I just read another piece calling out someone for calling out someone else. Maybe there was a third level of calling out in there. I’m not sure. It’s all pretty muddled at this point. The point is, calling out people is bad and we need to call them out on it.
There aren’t many things that make me want to quit blogging, but the unending circle of making sure we’re morally superior to “those other guys” is one thing that makes me vaguely consider it.
Let me be very clear. I am totally okay with people writing blogs wherein they disagree with the writing/teaching/tweeting of any other person. It’s usually big names like Mark Driscoll or John Piper or Rachel Held Evans or Rob Bell. They do something that rubs someone the wrong way. So folks will write about it. Some will write about the actual content, some will attack character. Some will look for dialog, some are using the names to get blog hits.
Whatever. It’s how blogging works. I get that. Most of the time, even if the content is less desirable, there can be positive outcomes from the discussion about their words. There may be clarification offered, or sometimes an apology for something that was stated poorly. It’s not always pretty, but it’s often beneficial.
But then? Then comes the part that I hate.
We see that the person that we like got called out for their words. And we don’t like that.
So we get all hyper-spiritual and we start writing about unity in Christ. And we write about Matthew 18 and going to our brother privately. And we write about being silent. (Because nothing contributes to silence like another thousand words or so about the subject.)
Here’s the deal. I don’t think that Jesus has a whole lot to do with it. Mostly, we just don’t like that the person or the ideology that we associate with is under attack. Or sometimes even just questioned. It feels a lot like WE are being scrutinized.
It doesn’t sound great to say, “Please don’t pick on my friend,” or “Please don’t question my belief system.” So instead we make it about Jesus or the Church. Instead of “Don’t upset my friend,” it becomes “Don’t upset Jesus!”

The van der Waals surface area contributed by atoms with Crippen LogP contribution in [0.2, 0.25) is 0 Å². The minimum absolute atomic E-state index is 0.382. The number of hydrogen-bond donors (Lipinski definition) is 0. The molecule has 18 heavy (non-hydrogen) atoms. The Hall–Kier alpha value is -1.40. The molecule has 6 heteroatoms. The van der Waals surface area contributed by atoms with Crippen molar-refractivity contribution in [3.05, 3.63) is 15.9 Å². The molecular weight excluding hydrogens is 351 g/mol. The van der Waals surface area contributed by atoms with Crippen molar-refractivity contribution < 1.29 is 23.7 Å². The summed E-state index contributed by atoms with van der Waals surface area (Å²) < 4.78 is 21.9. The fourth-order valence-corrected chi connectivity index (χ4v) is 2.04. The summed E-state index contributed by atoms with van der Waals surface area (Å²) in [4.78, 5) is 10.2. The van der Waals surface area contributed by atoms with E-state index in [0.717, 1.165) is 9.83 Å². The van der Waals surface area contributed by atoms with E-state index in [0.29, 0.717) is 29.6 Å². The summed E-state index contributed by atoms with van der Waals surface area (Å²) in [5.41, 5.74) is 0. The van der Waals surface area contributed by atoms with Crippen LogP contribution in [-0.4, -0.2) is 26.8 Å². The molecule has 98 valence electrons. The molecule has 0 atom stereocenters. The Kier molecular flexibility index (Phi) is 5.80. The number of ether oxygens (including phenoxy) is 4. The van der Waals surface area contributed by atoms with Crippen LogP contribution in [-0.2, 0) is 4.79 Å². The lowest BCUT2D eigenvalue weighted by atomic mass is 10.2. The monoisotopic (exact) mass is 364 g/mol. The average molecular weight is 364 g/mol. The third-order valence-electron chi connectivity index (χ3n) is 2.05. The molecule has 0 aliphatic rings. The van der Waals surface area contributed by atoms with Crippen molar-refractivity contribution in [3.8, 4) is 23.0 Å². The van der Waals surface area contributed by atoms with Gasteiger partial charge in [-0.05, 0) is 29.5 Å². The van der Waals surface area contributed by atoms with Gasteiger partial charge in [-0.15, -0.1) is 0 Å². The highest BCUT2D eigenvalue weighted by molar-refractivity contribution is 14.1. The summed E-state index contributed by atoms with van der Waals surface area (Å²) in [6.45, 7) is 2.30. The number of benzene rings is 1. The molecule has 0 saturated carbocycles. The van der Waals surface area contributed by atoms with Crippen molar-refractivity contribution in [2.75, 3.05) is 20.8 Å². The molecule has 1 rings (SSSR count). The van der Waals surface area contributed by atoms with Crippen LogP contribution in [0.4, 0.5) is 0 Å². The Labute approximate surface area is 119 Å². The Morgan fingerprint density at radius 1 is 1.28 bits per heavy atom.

But seriously, can we stop? Not the discussion of ideas. But the discussions about those discussions.
And if we can’t stop that, can we at least be honest? Can we please stop dragging God into it?
It sucks when someone who is a friend gets run through the shredder. I hate seeing someone who I know being called names because I know that it actually hurts that person. They’re not just a persona, they’re a real person who has feelings. It can be really tempting to want to get spiritual about how hurtful it is to the Church when we tear down a brother or sister in Christ. But that’s not why I’m upset. I just don’t like seeing my friend in pain.
That’s okay. We’re allowed to empathize with our friends. I think it’s good when we do.
But I don’t think we’re doing ourselves or our faith any favors by dragging God into these arguments. Instead, we make it seem like we worship some petty deity who gets humphy because this blogger called out that pastor or because that pastor called out this author.
By all means, stick up for your friends and for your beliefs. Let your friends know that you care about them, and let us know that you care about your beliefs.
But stop bringing Jesus into it. It’s just making me absolutely crazy.
And I’m pretty sure Jesus doesn’t want that.